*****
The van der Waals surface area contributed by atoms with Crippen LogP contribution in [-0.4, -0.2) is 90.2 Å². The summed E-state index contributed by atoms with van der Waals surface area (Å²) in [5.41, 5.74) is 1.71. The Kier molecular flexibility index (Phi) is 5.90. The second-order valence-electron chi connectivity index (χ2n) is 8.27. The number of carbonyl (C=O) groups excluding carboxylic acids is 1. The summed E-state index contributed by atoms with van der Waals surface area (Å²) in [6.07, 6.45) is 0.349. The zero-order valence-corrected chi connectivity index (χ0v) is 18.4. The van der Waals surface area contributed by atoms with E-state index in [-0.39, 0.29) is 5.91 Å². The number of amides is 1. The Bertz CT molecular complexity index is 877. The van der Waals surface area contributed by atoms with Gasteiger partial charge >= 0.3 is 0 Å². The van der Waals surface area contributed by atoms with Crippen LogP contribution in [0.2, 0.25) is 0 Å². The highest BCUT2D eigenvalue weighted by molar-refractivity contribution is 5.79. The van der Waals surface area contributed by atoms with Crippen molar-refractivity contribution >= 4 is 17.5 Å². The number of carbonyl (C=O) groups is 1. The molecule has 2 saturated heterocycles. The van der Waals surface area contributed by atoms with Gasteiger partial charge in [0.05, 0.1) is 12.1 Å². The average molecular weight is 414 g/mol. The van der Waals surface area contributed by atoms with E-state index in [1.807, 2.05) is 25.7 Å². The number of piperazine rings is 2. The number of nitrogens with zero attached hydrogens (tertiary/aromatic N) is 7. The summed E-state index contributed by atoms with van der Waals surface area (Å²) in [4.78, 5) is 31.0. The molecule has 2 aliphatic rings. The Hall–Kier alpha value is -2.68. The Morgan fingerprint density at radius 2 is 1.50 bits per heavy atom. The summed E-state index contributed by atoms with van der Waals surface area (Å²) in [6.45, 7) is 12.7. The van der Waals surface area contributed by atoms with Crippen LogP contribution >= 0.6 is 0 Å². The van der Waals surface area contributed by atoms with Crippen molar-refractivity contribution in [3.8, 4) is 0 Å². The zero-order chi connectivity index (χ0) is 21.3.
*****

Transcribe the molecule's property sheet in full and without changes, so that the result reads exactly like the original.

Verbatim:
The van der Waals surface area contributed by atoms with Crippen LogP contribution in [-0.4, -0.2) is 90.2 Å². The summed E-state index contributed by atoms with van der Waals surface area (Å²) in [5.41, 5.74) is 1.71. The Kier molecular flexibility index (Phi) is 5.90. The second-order valence-electron chi connectivity index (χ2n) is 8.27. The number of carbonyl (C=O) groups excluding carboxylic acids is 1. The summed E-state index contributed by atoms with van der Waals surface area (Å²) in [6.07, 6.45) is 0.349. The zero-order valence-corrected chi connectivity index (χ0v) is 18.4. The van der Waals surface area contributed by atoms with E-state index in [-0.39, 0.29) is 5.91 Å². The number of amides is 1. The Bertz CT molecular complexity index is 877. The van der Waals surface area contributed by atoms with Gasteiger partial charge >= 0.3 is 0 Å². The van der Waals surface area contributed by atoms with Crippen LogP contribution in [0.2, 0.25) is 0 Å². The highest BCUT2D eigenvalue weighted by molar-refractivity contribution is 5.79. The van der Waals surface area contributed by atoms with Crippen molar-refractivity contribution >= 4 is 17.5 Å². The number of carbonyl (C=O) groups is 1. The molecule has 2 saturated heterocycles. The van der Waals surface area contributed by atoms with Gasteiger partial charge in [0.05, 0.1) is 12.1 Å². The average molecular weight is 414 g/mol. The van der Waals surface area contributed by atoms with E-state index in [1.807, 2.05) is 25.7 Å². The number of piperazine rings is 2. The number of nitrogens with zero attached hydrogens (tertiary/aromatic N) is 7. The summed E-state index contributed by atoms with van der Waals surface area (Å²) in [4.78, 5) is 31.0. The molecule has 2 aliphatic rings. The Hall–Kier alpha value is -2.68. The Morgan fingerprint density at radius 2 is 1.50 bits per heavy atom. The summed E-state index contributed by atoms with van der Waals surface area (Å²) in [6.45, 7) is 12.7. The van der Waals surface area contributed by atoms with Crippen LogP contribution >= 0.6 is 0 Å². The van der Waals surface area contributed by atoms with Crippen molar-refractivity contribution in [3.8, 4) is 0 Å². The zero-order chi connectivity index (χ0) is 21.3.